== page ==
ABSTRACT: The purpose of this study was to corroborate an earlier study that explored the relationship between a health plan’s Health Plan Employer Data and Information Set (HEDIS) score for glycolated hemoglobin (HbA1c) control in diabetes patients and its utilization of insulin and oral diabetes products. Prescription volumes were tracked for four categories of diabetes drug therapy: analog insulin, human insulin, single-source brand oral products, and multisource generic oral products, for calendar years 2005 and 2006. The prescription shares of each of the four drug categories for each health plan were matched to the health plan’s HEDIS measurements of HbA1c control for each year. Univariate and multivariate regression analysis was performed between the health plan’s HbA1c -based HEDIS score and its prescription share of each drug category. A favorable and statistically significant (p < 0.01) relationship was found between plan HbA1c HEDIS score and plan prescription share of analog insulin in both 2005 and 2006. The correlation between HEDIS scores and human insulin was not statistically significant. Unfavorable relationships were found between HEDIS scores and both the single-source brand (statistically significant) and the multisource generic oral category prescription shares (not significant). These results corroborate the relationships found in our earlier study, although a cause and effect relationship cannot be confirmed.
Managed Care’s Top Ten Articles of 2016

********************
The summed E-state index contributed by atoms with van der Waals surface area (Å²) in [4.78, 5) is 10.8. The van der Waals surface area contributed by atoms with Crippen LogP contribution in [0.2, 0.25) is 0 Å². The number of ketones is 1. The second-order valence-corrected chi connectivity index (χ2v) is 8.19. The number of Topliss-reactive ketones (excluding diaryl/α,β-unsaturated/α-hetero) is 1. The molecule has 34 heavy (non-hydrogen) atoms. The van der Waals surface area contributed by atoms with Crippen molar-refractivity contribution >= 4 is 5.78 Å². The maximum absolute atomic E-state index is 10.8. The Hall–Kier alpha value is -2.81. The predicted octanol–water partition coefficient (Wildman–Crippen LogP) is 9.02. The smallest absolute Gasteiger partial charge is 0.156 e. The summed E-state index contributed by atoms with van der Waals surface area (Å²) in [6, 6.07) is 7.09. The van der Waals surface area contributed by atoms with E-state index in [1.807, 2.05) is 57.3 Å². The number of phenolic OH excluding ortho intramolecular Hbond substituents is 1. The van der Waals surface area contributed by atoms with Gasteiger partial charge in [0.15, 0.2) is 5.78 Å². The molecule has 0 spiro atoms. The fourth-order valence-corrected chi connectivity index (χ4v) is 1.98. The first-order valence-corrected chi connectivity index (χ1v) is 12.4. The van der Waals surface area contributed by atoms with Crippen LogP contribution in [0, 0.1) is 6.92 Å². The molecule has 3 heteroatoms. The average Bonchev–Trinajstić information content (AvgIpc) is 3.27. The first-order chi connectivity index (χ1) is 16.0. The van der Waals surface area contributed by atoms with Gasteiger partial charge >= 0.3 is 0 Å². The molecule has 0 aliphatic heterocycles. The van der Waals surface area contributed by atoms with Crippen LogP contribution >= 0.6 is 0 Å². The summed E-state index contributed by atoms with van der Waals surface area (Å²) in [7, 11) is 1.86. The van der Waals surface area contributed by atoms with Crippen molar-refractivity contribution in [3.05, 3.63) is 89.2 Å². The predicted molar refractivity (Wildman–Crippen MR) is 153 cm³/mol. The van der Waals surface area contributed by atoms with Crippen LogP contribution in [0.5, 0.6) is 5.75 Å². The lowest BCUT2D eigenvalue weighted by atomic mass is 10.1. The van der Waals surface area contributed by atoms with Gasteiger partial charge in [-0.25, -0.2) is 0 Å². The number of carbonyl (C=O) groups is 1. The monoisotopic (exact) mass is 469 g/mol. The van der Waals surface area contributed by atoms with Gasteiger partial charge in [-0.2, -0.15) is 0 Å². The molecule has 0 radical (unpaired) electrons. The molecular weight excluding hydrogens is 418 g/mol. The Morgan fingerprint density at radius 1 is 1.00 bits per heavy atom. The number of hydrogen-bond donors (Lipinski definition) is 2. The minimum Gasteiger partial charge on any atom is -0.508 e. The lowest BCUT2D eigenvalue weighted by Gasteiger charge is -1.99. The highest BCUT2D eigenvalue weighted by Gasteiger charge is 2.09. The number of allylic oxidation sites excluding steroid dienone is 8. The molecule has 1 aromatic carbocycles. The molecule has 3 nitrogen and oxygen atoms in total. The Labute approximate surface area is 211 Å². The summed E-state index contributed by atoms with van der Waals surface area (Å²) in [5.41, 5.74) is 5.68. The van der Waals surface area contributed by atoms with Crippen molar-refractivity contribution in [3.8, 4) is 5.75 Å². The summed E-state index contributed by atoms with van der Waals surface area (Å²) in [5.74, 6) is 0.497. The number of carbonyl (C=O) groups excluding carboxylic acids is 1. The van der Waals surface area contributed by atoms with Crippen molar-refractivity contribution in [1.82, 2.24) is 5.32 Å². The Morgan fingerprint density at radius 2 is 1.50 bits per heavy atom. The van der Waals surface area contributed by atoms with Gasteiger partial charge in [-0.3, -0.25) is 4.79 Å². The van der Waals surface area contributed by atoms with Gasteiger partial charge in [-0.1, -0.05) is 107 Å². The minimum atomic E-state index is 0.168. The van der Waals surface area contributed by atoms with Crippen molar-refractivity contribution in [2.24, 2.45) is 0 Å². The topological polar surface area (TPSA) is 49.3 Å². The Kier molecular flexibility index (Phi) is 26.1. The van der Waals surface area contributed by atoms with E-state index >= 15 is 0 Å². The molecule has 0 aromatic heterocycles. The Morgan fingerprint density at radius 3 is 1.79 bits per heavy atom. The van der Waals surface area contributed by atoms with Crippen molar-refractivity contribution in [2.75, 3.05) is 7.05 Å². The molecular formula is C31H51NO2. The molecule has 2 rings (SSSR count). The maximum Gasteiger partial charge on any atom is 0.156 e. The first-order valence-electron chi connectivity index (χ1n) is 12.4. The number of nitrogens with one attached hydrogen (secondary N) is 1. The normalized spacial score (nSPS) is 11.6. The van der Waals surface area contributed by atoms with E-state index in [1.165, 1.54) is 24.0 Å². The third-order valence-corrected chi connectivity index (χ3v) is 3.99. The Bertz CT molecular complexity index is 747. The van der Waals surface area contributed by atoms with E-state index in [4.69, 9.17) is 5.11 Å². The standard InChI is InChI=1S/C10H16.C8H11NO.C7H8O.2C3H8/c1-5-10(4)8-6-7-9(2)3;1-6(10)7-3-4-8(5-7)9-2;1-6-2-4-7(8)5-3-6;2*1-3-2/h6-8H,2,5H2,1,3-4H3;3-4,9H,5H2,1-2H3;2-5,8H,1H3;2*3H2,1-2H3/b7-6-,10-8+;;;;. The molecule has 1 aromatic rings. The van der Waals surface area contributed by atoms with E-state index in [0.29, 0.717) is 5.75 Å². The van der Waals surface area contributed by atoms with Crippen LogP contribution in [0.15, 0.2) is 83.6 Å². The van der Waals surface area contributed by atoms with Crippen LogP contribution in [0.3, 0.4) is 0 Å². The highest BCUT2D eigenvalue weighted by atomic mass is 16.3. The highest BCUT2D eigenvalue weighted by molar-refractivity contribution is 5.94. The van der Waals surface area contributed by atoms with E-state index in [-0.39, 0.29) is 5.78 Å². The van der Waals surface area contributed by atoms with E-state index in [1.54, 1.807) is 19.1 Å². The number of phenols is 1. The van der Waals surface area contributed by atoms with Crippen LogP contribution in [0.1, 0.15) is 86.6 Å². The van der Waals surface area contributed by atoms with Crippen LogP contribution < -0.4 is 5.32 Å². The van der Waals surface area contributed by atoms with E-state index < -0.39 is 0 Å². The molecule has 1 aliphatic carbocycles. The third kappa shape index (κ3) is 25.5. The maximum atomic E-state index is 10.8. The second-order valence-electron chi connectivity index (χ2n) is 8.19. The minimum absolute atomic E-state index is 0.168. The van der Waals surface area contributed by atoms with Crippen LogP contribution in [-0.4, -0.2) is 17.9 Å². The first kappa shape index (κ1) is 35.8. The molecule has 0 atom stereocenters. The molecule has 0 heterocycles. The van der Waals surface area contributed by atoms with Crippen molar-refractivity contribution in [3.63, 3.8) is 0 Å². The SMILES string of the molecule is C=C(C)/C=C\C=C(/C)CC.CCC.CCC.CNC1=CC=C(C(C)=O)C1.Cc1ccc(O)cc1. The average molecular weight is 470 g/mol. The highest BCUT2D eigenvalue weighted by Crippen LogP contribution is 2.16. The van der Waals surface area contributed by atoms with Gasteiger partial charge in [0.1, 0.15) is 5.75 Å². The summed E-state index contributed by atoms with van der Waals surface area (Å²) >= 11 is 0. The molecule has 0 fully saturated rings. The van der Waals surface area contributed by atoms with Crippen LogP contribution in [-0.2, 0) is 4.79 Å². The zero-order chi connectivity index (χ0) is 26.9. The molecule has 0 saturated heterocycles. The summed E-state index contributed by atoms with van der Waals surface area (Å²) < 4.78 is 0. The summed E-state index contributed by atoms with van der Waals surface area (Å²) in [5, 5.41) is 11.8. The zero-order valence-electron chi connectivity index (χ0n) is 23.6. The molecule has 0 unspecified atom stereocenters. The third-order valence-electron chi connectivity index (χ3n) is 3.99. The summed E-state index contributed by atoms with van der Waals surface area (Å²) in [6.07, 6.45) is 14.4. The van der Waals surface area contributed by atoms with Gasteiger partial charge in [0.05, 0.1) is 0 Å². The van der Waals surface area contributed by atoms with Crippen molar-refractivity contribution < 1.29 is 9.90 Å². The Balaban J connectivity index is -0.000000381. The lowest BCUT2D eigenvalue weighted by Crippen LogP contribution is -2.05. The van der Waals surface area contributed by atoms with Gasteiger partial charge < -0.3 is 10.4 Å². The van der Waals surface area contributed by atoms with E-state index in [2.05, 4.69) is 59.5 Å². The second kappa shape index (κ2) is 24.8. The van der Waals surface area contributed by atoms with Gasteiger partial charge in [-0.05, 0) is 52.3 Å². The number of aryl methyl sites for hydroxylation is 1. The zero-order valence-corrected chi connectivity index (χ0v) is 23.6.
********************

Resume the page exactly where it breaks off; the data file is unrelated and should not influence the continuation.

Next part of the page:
There’s a lot more going on in health care than mergers (Aetna-Humana, Anthem-Cigna) creating huge players. Hundreds of insurers operate in 50 different states. Self-insured employers, ACA public exchanges, Medicare Advantage, and Medicaid managed care plans crowd an increasingly complex market.
They bring a different mindset. They’re willing to work in teams and focus on the sort of evidence-based medicine that can guide health care’s transformation into a system based on value. One question: How well will this new generation of data-driven MDs deal with patients?
A flood of tests have insurers ramping up prior authorization and utilization review. Information overload is a problem. As doctors struggle to keep up, health plans need to get ahead of the development of the technology in order to successfully manage genetic testing appropriately.
More companies are self-insuring—and it’s not just large employers that are striking out on their own. The percentage of employers who fully self-insure increased by 44% in 1999 to 63% in 2015. Self-insurance may give employers more control over benefit packages, and stop-loss protects them against uncapped liability.